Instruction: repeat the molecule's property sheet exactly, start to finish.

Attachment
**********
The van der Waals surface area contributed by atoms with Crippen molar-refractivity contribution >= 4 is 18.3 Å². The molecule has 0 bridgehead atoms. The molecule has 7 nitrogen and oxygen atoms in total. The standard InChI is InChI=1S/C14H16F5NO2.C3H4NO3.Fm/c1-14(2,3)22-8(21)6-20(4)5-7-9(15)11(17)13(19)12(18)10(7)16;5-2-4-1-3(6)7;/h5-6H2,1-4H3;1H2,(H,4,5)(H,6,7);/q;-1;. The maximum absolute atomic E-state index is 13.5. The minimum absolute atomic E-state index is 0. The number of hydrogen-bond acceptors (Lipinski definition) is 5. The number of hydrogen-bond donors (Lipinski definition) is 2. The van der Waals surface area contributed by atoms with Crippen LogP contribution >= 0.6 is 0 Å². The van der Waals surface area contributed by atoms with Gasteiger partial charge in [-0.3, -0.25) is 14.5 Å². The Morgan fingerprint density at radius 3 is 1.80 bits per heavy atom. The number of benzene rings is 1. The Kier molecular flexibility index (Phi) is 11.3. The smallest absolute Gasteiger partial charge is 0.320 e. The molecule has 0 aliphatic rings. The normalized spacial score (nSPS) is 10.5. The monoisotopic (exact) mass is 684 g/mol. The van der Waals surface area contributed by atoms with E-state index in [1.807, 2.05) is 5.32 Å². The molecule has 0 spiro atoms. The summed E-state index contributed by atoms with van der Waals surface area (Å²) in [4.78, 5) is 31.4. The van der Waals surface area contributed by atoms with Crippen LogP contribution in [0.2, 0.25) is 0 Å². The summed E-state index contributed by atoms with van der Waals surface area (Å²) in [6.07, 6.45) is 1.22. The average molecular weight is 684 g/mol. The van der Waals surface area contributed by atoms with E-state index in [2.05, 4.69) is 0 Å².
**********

The van der Waals surface area contributed by atoms with Crippen molar-refractivity contribution >= 4 is 18.3 Å². The molecule has 0 bridgehead atoms. The molecule has 7 nitrogen and oxygen atoms in total. The standard InChI is InChI=1S/C14H16F5NO2.C3H4NO3.Fm/c1-14(2,3)22-8(21)6-20(4)5-7-9(15)11(17)13(19)12(18)10(7)16;5-2-4-1-3(6)7;/h5-6H2,1-4H3;1H2,(H,4,5)(H,6,7);/q;-1;. The maximum absolute atomic E-state index is 13.5. The minimum absolute atomic E-state index is 0. The number of hydrogen-bond acceptors (Lipinski definition) is 5. The number of hydrogen-bond donors (Lipinski definition) is 2. The van der Waals surface area contributed by atoms with Crippen LogP contribution >= 0.6 is 0 Å². The van der Waals surface area contributed by atoms with Gasteiger partial charge in [-0.3, -0.25) is 14.5 Å². The Morgan fingerprint density at radius 3 is 1.80 bits per heavy atom. The number of benzene rings is 1. The Kier molecular flexibility index (Phi) is 11.3. The smallest absolute Gasteiger partial charge is 0.320 e. The molecule has 0 aliphatic rings. The normalized spacial score (nSPS) is 10.5. The monoisotopic (exact) mass is 684 g/mol. The van der Waals surface area contributed by atoms with E-state index in [1.807, 2.05) is 5.32 Å². The molecule has 0 spiro atoms. The summed E-state index contributed by atoms with van der Waals surface area (Å²) in [4.78, 5) is 31.4. The van der Waals surface area contributed by atoms with Crippen LogP contribution in [0.2, 0.25) is 0 Å². The summed E-state index contributed by atoms with van der Waals surface area (Å²) in [6.07, 6.45) is 1.22. The average molecular weight is 684 g/mol. The van der Waals surface area contributed by atoms with E-state index in [2.05, 4.69) is 0 Å².